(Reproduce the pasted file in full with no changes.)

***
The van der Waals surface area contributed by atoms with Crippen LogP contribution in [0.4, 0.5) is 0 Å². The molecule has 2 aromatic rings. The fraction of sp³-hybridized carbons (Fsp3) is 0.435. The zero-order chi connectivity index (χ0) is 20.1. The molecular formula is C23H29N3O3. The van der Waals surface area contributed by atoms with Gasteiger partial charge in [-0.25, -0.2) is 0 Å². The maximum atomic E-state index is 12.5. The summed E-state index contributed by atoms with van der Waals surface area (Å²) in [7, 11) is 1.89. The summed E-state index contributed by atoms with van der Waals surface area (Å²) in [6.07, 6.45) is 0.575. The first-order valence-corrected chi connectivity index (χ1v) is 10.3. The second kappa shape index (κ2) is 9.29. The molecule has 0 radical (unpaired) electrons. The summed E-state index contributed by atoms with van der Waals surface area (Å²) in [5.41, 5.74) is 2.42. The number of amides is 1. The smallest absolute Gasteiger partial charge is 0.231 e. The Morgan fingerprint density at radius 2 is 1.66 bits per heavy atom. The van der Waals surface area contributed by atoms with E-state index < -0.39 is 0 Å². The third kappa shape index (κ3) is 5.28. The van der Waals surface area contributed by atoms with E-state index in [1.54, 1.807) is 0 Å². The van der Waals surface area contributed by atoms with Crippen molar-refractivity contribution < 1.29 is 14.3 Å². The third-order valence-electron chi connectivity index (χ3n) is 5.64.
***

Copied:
The van der Waals surface area contributed by atoms with Crippen LogP contribution in [0.4, 0.5) is 0 Å². The molecule has 2 aromatic rings. The fraction of sp³-hybridized carbons (Fsp3) is 0.435. The zero-order chi connectivity index (χ0) is 20.1. The molecular formula is C23H29N3O3. The van der Waals surface area contributed by atoms with Gasteiger partial charge in [-0.25, -0.2) is 0 Å². The maximum atomic E-state index is 12.5. The summed E-state index contributed by atoms with van der Waals surface area (Å²) in [7, 11) is 1.89. The summed E-state index contributed by atoms with van der Waals surface area (Å²) in [6.07, 6.45) is 0.575. The first-order valence-corrected chi connectivity index (χ1v) is 10.3. The second kappa shape index (κ2) is 9.29. The molecule has 0 radical (unpaired) electrons. The summed E-state index contributed by atoms with van der Waals surface area (Å²) in [5.41, 5.74) is 2.42. The number of amides is 1. The smallest absolute Gasteiger partial charge is 0.231 e. The Morgan fingerprint density at radius 2 is 1.66 bits per heavy atom. The van der Waals surface area contributed by atoms with E-state index < -0.39 is 0 Å². The third kappa shape index (κ3) is 5.28. The van der Waals surface area contributed by atoms with E-state index in [1.54, 1.807) is 0 Å². The van der Waals surface area contributed by atoms with Crippen molar-refractivity contribution < 1.29 is 14.3 Å². The third-order valence-electron chi connectivity index (χ3n) is 5.64.